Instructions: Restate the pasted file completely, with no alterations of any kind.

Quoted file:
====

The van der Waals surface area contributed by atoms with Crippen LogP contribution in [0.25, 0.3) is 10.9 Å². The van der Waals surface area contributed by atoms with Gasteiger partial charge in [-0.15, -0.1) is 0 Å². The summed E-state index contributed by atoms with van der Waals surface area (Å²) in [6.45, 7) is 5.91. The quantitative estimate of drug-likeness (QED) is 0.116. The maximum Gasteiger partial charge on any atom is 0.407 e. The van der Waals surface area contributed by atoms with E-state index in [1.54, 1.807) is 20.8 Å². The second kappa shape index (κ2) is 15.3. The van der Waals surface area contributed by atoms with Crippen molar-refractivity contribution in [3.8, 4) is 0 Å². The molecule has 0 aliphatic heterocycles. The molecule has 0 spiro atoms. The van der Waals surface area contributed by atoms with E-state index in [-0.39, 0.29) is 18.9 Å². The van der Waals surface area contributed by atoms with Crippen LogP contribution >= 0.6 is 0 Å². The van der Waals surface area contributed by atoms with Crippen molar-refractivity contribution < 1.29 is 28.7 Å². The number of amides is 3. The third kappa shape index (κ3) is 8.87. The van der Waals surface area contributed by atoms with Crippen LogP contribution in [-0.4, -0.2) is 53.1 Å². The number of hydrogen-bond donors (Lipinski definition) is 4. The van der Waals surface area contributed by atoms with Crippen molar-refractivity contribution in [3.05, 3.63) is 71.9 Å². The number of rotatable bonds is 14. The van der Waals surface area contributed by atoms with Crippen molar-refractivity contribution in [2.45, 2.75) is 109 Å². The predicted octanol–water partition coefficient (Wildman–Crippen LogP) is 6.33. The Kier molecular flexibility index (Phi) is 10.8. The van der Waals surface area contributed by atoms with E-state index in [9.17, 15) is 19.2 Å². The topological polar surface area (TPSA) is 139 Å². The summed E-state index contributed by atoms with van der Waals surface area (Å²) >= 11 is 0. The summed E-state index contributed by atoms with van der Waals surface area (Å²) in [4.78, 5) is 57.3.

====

The van der Waals surface area contributed by atoms with Crippen LogP contribution in [0.25, 0.3) is 10.9 Å². The van der Waals surface area contributed by atoms with Gasteiger partial charge in [-0.15, -0.1) is 0 Å². The summed E-state index contributed by atoms with van der Waals surface area (Å²) in [6.45, 7) is 5.91. The quantitative estimate of drug-likeness (QED) is 0.116. The maximum Gasteiger partial charge on any atom is 0.407 e. The van der Waals surface area contributed by atoms with E-state index in [1.54, 1.807) is 20.8 Å². The second kappa shape index (κ2) is 15.3. The van der Waals surface area contributed by atoms with Crippen molar-refractivity contribution in [3.8, 4) is 0 Å². The molecule has 0 aliphatic heterocycles. The molecule has 0 spiro atoms. The van der Waals surface area contributed by atoms with E-state index in [-0.39, 0.29) is 18.9 Å². The van der Waals surface area contributed by atoms with Crippen LogP contribution >= 0.6 is 0 Å². The van der Waals surface area contributed by atoms with Crippen molar-refractivity contribution < 1.29 is 28.7 Å². The number of amides is 3. The third kappa shape index (κ3) is 8.87. The van der Waals surface area contributed by atoms with Crippen LogP contribution in [-0.4, -0.2) is 53.1 Å². The number of hydrogen-bond donors (Lipinski definition) is 4. The van der Waals surface area contributed by atoms with Crippen molar-refractivity contribution in [3.05, 3.63) is 71.9 Å². The number of rotatable bonds is 14. The van der Waals surface area contributed by atoms with Crippen molar-refractivity contribution in [2.45, 2.75) is 109 Å². The predicted octanol–water partition coefficient (Wildman–Crippen LogP) is 6.33. The Kier molecular flexibility index (Phi) is 10.8. The van der Waals surface area contributed by atoms with E-state index in [9.17, 15) is 19.2 Å². The topological polar surface area (TPSA) is 139 Å². The summed E-state index contributed by atoms with van der Waals surface area (Å²) >= 11 is 0. The summed E-state index contributed by atoms with van der Waals surface area (Å²) in [4.78, 5) is 57.3.